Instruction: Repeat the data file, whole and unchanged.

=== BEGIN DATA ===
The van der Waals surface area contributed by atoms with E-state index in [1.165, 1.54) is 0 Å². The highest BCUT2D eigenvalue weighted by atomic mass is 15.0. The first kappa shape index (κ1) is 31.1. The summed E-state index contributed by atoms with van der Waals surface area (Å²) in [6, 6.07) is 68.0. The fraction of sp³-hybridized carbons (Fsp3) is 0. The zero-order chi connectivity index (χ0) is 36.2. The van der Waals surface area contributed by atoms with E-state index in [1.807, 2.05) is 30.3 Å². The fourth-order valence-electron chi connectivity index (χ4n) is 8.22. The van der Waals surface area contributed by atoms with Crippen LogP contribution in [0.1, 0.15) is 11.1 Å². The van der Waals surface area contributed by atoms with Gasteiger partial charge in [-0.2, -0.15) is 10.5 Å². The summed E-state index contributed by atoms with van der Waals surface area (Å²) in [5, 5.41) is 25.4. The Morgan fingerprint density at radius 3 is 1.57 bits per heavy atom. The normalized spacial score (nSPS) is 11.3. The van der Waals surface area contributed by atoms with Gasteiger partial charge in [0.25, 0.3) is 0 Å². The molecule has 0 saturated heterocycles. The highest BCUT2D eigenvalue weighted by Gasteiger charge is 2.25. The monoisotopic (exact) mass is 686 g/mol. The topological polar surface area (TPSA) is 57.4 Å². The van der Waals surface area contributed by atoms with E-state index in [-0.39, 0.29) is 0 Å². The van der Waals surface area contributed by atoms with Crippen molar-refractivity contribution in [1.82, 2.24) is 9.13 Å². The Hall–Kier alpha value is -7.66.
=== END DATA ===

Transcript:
The van der Waals surface area contributed by atoms with E-state index in [1.165, 1.54) is 0 Å². The highest BCUT2D eigenvalue weighted by atomic mass is 15.0. The first kappa shape index (κ1) is 31.1. The summed E-state index contributed by atoms with van der Waals surface area (Å²) in [6, 6.07) is 68.0. The fraction of sp³-hybridized carbons (Fsp3) is 0. The zero-order chi connectivity index (χ0) is 36.2. The van der Waals surface area contributed by atoms with E-state index in [1.807, 2.05) is 30.3 Å². The fourth-order valence-electron chi connectivity index (χ4n) is 8.22. The van der Waals surface area contributed by atoms with Crippen LogP contribution in [0.1, 0.15) is 11.1 Å². The van der Waals surface area contributed by atoms with Gasteiger partial charge in [-0.2, -0.15) is 10.5 Å². The summed E-state index contributed by atoms with van der Waals surface area (Å²) in [5, 5.41) is 25.4. The Morgan fingerprint density at radius 3 is 1.57 bits per heavy atom. The normalized spacial score (nSPS) is 11.3. The van der Waals surface area contributed by atoms with Gasteiger partial charge in [0.25, 0.3) is 0 Å². The molecule has 0 saturated heterocycles. The highest BCUT2D eigenvalue weighted by Gasteiger charge is 2.25. The monoisotopic (exact) mass is 686 g/mol. The topological polar surface area (TPSA) is 57.4 Å². The van der Waals surface area contributed by atoms with E-state index in [-0.39, 0.29) is 0 Å². The van der Waals surface area contributed by atoms with Crippen molar-refractivity contribution in [1.82, 2.24) is 9.13 Å². The Hall–Kier alpha value is -7.66.